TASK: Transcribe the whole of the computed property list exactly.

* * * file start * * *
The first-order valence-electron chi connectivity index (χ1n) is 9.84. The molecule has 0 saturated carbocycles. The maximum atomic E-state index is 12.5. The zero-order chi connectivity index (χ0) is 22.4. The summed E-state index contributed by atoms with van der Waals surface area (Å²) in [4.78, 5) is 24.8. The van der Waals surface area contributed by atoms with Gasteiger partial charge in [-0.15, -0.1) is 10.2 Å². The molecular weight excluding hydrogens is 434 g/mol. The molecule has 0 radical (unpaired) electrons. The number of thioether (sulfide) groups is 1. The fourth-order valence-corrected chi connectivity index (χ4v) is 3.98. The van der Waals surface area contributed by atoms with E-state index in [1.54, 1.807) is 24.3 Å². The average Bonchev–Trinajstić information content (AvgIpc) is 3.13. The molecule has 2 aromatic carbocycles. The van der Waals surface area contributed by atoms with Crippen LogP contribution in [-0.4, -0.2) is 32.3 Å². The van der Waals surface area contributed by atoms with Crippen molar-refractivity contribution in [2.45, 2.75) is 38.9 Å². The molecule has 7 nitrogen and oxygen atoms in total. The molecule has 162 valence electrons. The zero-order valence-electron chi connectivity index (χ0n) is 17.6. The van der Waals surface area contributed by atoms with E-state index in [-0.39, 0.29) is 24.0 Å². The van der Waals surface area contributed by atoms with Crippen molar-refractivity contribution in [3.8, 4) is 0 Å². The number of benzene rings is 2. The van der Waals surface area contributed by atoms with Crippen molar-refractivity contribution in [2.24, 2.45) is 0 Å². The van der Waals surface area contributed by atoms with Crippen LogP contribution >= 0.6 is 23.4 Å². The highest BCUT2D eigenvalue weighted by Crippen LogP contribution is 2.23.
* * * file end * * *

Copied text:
The first-order valence-electron chi connectivity index (χ1n) is 9.84. The molecule has 0 saturated carbocycles. The maximum atomic E-state index is 12.5. The zero-order chi connectivity index (χ0) is 22.4. The summed E-state index contributed by atoms with van der Waals surface area (Å²) in [4.78, 5) is 24.8. The van der Waals surface area contributed by atoms with Gasteiger partial charge in [-0.15, -0.1) is 10.2 Å². The molecular weight excluding hydrogens is 434 g/mol. The molecule has 0 radical (unpaired) electrons. The number of thioether (sulfide) groups is 1. The fourth-order valence-corrected chi connectivity index (χ4v) is 3.98. The van der Waals surface area contributed by atoms with E-state index in [1.54, 1.807) is 24.3 Å². The average Bonchev–Trinajstić information content (AvgIpc) is 3.13. The molecule has 2 aromatic carbocycles. The van der Waals surface area contributed by atoms with Crippen LogP contribution in [-0.4, -0.2) is 32.3 Å². The van der Waals surface area contributed by atoms with Crippen molar-refractivity contribution in [2.45, 2.75) is 38.9 Å². The molecule has 7 nitrogen and oxygen atoms in total. The molecule has 162 valence electrons. The zero-order valence-electron chi connectivity index (χ0n) is 17.6. The van der Waals surface area contributed by atoms with E-state index in [-0.39, 0.29) is 24.0 Å². The van der Waals surface area contributed by atoms with Crippen molar-refractivity contribution in [3.8, 4) is 0 Å². The number of benzene rings is 2. The van der Waals surface area contributed by atoms with Crippen molar-refractivity contribution in [2.24, 2.45) is 0 Å². The van der Waals surface area contributed by atoms with Crippen LogP contribution >= 0.6 is 23.4 Å². The highest BCUT2D eigenvalue weighted by Crippen LogP contribution is 2.23.